The answer, perhaps, is more than ten, the number of Vermeers in “Vermeer and the Masters of Genre Painting,” which opened at the National Gallery in October (“#VermeerDC”) and travels to the National Gallery of Ireland and the Louvre in 2018. Stanchions threaded the length of the East Statuary Hall during the show, but—like January 20, 2017—the crowd on the National Mall was smaller than expected. Sixty-odd additional works by other Dutch painters, including Gerard ter Borch, Gerrit Dou, Pieter de Hooch, and Gabriel Metsu, attended a Vermeer, centrally hung, one meme per room: #lace, #duet, #writealetter, #suitor, #doorway, #backtoviewer, #parrot. In the #men gallery, a Vermeer pendant was nearly reunited: a small, earlier Gerrit Dou (Astronomer by Candlelight, 1665, from the Getty) separated The Geographer, (1669, Städel Museum, Frankfurt) from its companion, The Astronomer (1668), which Hitler stole from the Rothschilds, who eventually gave it to the Louvre. The verso still bears a black swastika stamp.
Andrew Mellon envisioned the National Gallery as the beneficiary of America’s great collectors. To get in, an artist had to be great, white, male, and dead 20 years, or Mary Cassatt. Accepting Chester Dale’s 1962 bequest of a Blue Period painting by the still-living Picasso breached but one of those barriers. In 1973, as Mellon’s highly enriched heirs were funding construction of the East Building, the Gallery acquired its first two works by living African-American artists. Jacob Lawrence’s painting of Harriet Tubman, Daybreak—A Time to Rest (1967), was an anonymous gift. Barkley L. Hendricks’s 1972 painting, Sir Charles, Alias Willie Harris, was acquired directly by director J. Carter Brown, using funds provided by Michael Whitney Straight, a scion/owner of the New Republic who would have been the first chair of the National Endowment for the Arts, if he hadn’t joined a Russian spy ring while at Cambridge. The follies of youth.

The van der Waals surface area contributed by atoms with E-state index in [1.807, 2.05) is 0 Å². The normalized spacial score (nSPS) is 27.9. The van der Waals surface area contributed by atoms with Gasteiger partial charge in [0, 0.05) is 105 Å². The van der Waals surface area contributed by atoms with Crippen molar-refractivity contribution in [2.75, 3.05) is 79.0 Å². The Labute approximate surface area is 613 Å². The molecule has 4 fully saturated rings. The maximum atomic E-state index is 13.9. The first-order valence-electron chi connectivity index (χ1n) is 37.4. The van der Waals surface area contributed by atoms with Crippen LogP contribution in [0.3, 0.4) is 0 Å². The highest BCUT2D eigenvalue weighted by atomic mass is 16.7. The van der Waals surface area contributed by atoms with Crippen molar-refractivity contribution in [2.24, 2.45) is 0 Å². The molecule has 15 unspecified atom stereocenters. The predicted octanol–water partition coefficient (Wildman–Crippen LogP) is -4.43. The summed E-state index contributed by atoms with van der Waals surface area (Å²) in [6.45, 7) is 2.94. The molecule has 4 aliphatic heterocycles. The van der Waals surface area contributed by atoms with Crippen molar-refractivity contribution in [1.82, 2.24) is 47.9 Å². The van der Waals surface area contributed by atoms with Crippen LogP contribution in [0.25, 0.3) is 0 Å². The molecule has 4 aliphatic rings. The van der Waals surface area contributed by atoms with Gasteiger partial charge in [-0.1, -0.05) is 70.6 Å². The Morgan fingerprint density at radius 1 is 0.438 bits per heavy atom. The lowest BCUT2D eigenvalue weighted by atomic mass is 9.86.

This past winter, Hendricks’s triple-portrait masterpiece, all too rarely on view, presided over one of the most bracing permanent collection installations Washington has ever seen, one that filled two galleries behind Jackson Pollock’s Mural (1943), a refugee wall-surfing through eleven museums around the world since it was left homeless in 2008 by extreme flooding at the University of Iowa Museum of Art. Curator Molly Donovan’s “Bodies of Work” was a vivid exploration of the contemporary body. Kerry James Marshall’s Voyager (1992) faced Yinka Shonibare’s Girl on a Globe (2011), which was flanked by Lynda Benglis beeswax totems, an Iona Rozeal Brown painting, and Kara Walker silhouettes. With the exception of the Benglis totems, all the work was absorbed from the Corcoran Gallery, which died in 2014 of complications arising from wounds self-inflicted during the ’80s–’90s Culture Wars. Next door was the Hendricks, along with Ann Hamilton photos, portrait busts by Janine Antoni, skin-tone monochromes by Byron Kim, not-mugshots by Glenn Ligon, and fright wig Warhols, which encircled the National Gallery’s first Felix Gonzalez-Torres, a sublime silver piece from 1991 called “Untitled” (Ross in L.A.). Visitors are meant to take a print from the stack, but due to overzealous supply or anemic demand, on many recent visits it was way above ideal height. Exit is through Gonzalez-Torres’s silver bead curtain, on loan from Glenstone, the private Maryland museum of collector and trustee Mitchell Rales and his wife, Emily.